The Philosopher's Trading Experiment: Peter Thiel and the Big Short That Never Was
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I hope everyone had a great week.
Peter Thiel is known as a venture capitalist, co-founder of Paypal, and for his controversial politics. However, for nearly a decade he was actively trading global macro with his hedge fund Clarium Capital. Thiel had started his foray into hedge funds before investing in and joining Confinity which later became Paypal. After the sale of Paypal to Ebay in 2002, Thiel returned to his passion.
Clarium started strong out of the gate. By 2004, it managed $260 million and was up 125% from inception. By 2006, this had turned into a cumulative return of 230%. By mid-2008, it managed an astonishing $6.4 billion and was reportedly up some 58% on the year.
Earlier that year, Thiel had published a lengthy essay titled The Optimistic Thought Experiment. Investors, Thiel argued, were “eerily complacent.” Their thinking was “rooted in the nineteenth century, when the march of History and Progress were more optimistic and certain.”
Modern markets failed to consider the apocalyptic dimension, scenarios such as nuclear war and the collapse of capitalism. Investors systematically discounted left tail scenarios because if the world came to an end, “all the money in the world would prove of no value. There would be nothing left to buy or sell.”
Major bubbles, he argued, were driven by globalization (a meta theme used for an increase in trade, communication, and transportation; everything from railroads to cars, radios, and the South Sea bubble). This trend would ultimately either usher in a new age or fail. If it prevailed, bubbles such as the dot-com mania could be viewed not as exuberance but as moments of “unprecedented clarity” when investors could see the farthest. If however it failed, the consequences were too dire for investors to consider.
“There are no good investments in a twenty-first century where globalization fails.”
Thiel argued that macro investors failed to consider the “central question”:
“How should the risk of a comprehensive collapse of the world economic and political system factor into one’s decisions?”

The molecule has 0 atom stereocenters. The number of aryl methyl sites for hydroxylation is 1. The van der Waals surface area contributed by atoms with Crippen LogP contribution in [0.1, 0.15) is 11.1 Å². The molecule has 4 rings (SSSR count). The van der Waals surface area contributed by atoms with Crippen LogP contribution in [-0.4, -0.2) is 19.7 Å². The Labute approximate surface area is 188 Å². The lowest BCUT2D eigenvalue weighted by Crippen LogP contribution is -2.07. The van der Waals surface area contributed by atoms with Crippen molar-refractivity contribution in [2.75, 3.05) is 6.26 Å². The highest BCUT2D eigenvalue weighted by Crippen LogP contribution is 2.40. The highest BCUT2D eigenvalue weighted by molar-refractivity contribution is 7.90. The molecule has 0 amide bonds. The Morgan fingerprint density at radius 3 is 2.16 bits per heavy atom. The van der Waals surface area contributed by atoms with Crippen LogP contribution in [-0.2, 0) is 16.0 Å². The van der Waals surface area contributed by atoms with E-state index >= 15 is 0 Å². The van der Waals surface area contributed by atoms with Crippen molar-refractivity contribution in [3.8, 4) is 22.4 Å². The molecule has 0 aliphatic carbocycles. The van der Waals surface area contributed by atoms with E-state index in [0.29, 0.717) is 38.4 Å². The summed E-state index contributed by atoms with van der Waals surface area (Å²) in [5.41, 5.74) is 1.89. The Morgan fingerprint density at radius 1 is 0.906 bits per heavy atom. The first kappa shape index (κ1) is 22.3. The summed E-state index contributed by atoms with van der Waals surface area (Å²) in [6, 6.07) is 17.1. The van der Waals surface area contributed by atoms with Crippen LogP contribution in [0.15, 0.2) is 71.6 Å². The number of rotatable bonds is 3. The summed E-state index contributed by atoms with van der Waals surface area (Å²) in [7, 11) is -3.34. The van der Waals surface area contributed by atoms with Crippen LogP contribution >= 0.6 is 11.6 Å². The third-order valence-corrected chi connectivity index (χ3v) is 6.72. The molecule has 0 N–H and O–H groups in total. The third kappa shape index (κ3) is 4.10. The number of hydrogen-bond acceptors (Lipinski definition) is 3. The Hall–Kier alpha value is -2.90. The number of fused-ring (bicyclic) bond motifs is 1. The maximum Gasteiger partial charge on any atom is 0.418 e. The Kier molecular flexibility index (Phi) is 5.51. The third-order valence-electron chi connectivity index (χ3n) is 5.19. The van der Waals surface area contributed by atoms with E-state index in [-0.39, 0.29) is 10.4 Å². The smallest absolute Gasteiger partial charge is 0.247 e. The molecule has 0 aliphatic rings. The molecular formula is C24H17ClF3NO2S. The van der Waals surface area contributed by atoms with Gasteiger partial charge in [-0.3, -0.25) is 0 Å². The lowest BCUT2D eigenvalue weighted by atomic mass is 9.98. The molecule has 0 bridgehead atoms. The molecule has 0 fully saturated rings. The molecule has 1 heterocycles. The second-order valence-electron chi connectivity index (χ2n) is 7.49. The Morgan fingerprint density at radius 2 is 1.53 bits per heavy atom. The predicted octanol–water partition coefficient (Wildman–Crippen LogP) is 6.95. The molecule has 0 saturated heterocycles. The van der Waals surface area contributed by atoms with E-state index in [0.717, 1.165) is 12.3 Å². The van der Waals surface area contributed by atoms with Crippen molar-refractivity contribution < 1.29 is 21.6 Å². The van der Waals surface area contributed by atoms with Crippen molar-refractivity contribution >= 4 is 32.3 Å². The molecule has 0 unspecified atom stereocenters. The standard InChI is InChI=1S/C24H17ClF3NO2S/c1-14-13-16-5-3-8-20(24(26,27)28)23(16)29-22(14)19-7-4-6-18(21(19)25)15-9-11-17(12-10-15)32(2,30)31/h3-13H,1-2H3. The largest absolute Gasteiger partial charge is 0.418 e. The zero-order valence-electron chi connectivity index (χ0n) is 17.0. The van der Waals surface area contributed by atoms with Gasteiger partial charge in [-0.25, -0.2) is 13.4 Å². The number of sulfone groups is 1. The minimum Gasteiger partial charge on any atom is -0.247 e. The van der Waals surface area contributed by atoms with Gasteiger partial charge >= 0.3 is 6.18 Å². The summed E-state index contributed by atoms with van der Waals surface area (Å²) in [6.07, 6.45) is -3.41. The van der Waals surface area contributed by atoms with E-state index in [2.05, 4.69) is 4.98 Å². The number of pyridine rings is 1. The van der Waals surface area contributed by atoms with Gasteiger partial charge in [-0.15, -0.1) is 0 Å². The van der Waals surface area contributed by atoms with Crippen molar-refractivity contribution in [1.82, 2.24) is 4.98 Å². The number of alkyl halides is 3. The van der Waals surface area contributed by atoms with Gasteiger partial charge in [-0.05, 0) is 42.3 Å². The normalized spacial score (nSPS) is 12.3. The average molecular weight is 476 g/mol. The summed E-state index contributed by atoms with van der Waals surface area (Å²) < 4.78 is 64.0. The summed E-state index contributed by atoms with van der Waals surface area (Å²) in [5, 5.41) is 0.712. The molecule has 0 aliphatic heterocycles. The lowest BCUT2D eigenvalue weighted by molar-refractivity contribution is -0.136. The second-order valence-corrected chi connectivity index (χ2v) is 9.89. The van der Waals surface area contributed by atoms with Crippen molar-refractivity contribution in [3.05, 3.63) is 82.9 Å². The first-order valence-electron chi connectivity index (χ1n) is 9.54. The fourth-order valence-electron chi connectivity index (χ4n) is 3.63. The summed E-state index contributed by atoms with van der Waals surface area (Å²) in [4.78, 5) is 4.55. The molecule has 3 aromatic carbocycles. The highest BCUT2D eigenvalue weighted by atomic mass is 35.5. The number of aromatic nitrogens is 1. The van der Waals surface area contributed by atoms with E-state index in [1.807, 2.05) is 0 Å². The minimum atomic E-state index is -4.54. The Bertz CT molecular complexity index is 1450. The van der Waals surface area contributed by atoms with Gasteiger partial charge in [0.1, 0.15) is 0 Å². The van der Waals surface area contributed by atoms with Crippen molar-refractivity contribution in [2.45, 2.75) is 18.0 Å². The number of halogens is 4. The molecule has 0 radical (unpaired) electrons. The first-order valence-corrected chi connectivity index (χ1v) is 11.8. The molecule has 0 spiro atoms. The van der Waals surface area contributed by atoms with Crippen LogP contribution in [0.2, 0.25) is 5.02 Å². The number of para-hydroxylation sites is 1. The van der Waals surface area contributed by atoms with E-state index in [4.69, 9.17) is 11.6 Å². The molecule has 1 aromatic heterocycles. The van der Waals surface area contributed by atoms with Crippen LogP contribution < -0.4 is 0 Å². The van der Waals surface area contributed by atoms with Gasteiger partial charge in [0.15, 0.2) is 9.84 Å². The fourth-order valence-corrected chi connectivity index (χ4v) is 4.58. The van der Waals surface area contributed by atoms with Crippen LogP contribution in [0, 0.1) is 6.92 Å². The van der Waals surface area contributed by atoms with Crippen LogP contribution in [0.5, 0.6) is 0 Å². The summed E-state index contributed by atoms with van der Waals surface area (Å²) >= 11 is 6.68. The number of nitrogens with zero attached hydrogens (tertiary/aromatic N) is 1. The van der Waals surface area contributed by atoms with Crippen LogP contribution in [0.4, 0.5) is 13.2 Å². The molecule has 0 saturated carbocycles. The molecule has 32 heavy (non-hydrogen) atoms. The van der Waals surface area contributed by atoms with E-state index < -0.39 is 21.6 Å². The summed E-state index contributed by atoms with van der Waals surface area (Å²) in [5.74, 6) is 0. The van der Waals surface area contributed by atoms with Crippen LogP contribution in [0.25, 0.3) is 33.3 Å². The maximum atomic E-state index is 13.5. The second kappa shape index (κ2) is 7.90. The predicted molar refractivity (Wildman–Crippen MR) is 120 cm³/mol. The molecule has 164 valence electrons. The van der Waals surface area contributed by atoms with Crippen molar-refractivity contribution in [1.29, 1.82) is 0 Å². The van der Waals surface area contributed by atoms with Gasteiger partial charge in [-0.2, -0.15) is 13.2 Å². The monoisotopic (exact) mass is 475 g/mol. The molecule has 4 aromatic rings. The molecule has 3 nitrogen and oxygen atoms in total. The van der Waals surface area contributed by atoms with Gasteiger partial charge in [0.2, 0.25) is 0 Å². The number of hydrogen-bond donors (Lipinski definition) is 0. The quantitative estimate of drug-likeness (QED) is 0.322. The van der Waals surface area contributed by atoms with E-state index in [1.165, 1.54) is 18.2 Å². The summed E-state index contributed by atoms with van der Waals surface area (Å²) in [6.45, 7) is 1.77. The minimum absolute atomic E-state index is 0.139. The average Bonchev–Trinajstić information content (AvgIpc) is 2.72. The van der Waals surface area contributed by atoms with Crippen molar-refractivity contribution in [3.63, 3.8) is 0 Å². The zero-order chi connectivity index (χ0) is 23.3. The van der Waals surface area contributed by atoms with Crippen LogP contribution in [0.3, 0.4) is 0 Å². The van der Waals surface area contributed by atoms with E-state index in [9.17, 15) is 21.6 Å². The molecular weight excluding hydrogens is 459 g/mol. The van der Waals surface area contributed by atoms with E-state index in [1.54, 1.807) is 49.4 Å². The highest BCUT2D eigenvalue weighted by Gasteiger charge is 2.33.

Even great investors, he claimed suffered from a “failure of the imagination about the possible trajectories for our world, especially regarding the radically divergent alternatives of total collapse and good globalization.”
Thiel saw a world of “wholesale madness” and a “wildly mispriced macro context.”
“What is truly frightening about the twenty-first century is not merely that there exists a dangerous dimension to our time, but rather the unwillingness of the best and brightest to try and make any sense of this larger dimension.”
Investors need not despair however. For implicit in the essay was that Clarium was willing to wrestle, profitably, with these thorny question. Thiel honed in on the history of market bubbles and busts. And in particular the unfolding housing debacle:
“Consider the strangeness of the American context. One would not have thought it possible for the internet bubble of the late 1990s, the greatest boom in the history of the world, to be replaced within five years by a real estate bubble of even greater magnitude and worse stupidity.”
In the years leading up to the financial crisis, Thiel had discussed his macro views. He had anticipated the housing crisis, a deflationary bust, and the bull market in oil. One would have expected 2008 and the following years to be a celebration. But things turned out differently.
Fast forward to 2011, and Clarium’s assets were down 90%, due to investor redemptions and “losses of 65 percent from the mid-2008 peak.” It was a stunning reversal.
According to one LP on Twitter, the remnants of the fund were profitably invested in private stock of Palantir (“I thought that Thiel … wanted to make it up to investors with one of the best things he had access to”).
In The Most Important Thing, Howard Marks writes that “extraordinary performance comes only from correct non-consensus forecasts.”
“You can’t do the same things others do and expect to outperform. … Unconventionality shouldn’t be a goal in itself, but rather a way of thinking.”
Unconventional investment predictions are “hard to make, hard to make correctly and hard to act on.”
Thiel had been contrarian and right. And yet he’d stumbled when it came to execution.
Before we dig into his story, let me make something clear. I am not writing this to point fingers. Rather, the journey of becoming a better investor should include the study of both success and mistakes. If the game of macro investing is difficult for someone like Thiel, what does that mean for the rest of us?
This past summer, Josh Wolfe told me he disagreed with Peter on this.